When Vegas went into the expansion draft process and began building its roster from scratch it was pretty obvious that it was going to end up getting a legitimate No. 1 goalie with its selection from Pittsburgh. It was also pretty obvious that given the ages, contract situations, and long-term outlook for both players that the Penguins were going to try and direct Fleury Vegas’ way, preferring to keep the younger, cheaper and back-to-back Stanley Cup winning Matt Murray. Almost immediately Fleury became the face of the NHL’s newest team and was expected to, at the very least, give it a chance to compete on most nights. But along with everything else unfolding with the Golden Knights this season there probably wasn’t anybody that expected him to be this good.

Quite simply, Fleury is playing the absolute best hockey of his career right now.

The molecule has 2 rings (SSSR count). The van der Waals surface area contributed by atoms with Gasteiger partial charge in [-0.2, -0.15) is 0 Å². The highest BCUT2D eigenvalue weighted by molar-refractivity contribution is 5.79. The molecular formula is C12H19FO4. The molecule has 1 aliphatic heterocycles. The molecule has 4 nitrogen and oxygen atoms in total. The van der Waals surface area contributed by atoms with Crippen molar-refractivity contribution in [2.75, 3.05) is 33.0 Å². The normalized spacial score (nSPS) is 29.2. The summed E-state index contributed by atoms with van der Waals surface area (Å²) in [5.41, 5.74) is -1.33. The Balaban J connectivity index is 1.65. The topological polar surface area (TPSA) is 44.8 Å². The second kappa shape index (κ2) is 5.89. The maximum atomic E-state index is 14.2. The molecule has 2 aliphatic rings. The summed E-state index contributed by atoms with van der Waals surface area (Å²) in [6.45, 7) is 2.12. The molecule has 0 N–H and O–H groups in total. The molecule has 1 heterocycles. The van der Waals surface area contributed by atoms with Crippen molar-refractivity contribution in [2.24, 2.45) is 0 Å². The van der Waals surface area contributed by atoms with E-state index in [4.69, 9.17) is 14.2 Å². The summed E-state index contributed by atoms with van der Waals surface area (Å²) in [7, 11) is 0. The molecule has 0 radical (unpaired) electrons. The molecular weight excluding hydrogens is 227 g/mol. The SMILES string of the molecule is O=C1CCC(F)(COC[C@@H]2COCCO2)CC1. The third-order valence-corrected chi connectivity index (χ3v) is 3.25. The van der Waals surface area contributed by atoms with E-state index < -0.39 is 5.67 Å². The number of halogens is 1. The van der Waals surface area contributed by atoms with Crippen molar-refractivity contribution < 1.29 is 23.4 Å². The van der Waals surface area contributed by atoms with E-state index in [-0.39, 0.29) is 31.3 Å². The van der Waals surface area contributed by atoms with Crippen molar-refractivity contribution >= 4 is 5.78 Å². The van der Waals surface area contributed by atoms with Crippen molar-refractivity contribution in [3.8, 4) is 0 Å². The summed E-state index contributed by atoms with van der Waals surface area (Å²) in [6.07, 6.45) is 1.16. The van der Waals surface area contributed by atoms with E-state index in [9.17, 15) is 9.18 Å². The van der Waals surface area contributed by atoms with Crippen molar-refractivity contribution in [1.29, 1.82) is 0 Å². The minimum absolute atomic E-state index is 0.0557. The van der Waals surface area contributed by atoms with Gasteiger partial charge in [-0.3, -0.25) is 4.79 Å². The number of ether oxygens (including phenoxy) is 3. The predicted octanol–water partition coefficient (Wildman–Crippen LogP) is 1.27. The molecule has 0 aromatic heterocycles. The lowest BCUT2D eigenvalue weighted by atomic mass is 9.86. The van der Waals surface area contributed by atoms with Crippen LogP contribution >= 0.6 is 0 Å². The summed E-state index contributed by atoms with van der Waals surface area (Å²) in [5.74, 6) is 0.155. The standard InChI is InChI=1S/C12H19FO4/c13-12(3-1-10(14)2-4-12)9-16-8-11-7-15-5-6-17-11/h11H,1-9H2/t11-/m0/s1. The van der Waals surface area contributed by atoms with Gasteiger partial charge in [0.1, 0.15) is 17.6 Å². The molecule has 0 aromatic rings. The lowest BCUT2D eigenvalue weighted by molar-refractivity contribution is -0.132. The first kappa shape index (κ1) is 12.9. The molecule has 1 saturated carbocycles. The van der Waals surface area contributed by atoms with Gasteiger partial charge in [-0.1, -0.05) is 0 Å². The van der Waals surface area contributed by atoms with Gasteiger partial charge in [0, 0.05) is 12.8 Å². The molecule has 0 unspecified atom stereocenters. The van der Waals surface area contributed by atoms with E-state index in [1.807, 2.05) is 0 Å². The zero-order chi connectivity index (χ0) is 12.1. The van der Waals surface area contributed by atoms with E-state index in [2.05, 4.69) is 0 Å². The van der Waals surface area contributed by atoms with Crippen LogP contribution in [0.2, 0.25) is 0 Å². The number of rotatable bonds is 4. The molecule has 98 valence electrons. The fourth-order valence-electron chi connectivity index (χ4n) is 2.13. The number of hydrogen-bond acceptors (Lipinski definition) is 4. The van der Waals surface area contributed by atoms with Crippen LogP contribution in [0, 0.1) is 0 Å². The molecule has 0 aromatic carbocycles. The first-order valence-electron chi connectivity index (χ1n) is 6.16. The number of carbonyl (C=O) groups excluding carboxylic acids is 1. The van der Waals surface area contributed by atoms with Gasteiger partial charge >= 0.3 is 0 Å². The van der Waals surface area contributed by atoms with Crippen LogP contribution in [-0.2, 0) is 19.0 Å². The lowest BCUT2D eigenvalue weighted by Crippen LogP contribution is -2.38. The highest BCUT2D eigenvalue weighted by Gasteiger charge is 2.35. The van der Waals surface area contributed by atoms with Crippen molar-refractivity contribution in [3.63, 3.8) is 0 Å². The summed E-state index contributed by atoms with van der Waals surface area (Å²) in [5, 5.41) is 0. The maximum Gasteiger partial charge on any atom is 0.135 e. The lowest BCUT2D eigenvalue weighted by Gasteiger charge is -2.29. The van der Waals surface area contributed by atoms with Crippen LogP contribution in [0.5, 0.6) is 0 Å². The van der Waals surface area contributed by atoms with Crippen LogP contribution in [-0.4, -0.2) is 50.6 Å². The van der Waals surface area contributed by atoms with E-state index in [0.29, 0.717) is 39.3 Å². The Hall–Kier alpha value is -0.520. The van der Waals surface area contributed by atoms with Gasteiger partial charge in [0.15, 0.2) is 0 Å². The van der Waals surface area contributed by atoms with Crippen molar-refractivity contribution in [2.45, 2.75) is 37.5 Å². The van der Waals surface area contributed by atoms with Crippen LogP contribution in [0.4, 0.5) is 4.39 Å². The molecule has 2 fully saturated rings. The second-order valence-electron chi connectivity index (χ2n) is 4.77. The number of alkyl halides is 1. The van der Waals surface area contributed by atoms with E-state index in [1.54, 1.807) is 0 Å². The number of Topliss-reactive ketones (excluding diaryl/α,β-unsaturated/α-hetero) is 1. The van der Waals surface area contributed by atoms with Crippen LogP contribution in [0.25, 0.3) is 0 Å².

[NBC’s Stanley Cup Playoff Hub]

Fleury’s career arc is a strange one to look back on because it’s had a little bit of everything over the past 15 years. Potential. Hope. Success. Devastating lows. Redemption. And then a new beginning where hope and potential were again focal point.

When it all began, he was an 18-year-old rookie — the rare goalie to go No. 1 overall in the draft — that was supposed to be a foundational piece for what was a bad, rebuilding team. Early in his career he delivered on that potential by helping to backstop the Penguins to consecutive Stanley Cup Final appearances in 2008 and 2009, winning the latter.

After that, however, things kind of fell apart for him in a series of playoff meltdowns between 2010 and 2014 that helped torpedo some potential lengthy playoff runs in Pittsburgh and make him more of a league-wide joke than anything else. It wasn’t all because of his play, but his play was a big a part of it. Between 2010 and 2015, his .895 postseason save percentage was 20th out of 22 goalies that appeared in at least 20 games, finishing ahead of only Ilya Bryzgalov and Evgeni Nabokov. At one point he lost his starting job in the playoffs to Tomas Vokoun. But after a change in goalie coaches and work with a sports psychologist, his playoff performances — as well as his regular season performances — in recent years started to improve. Even then things had a way of working against him.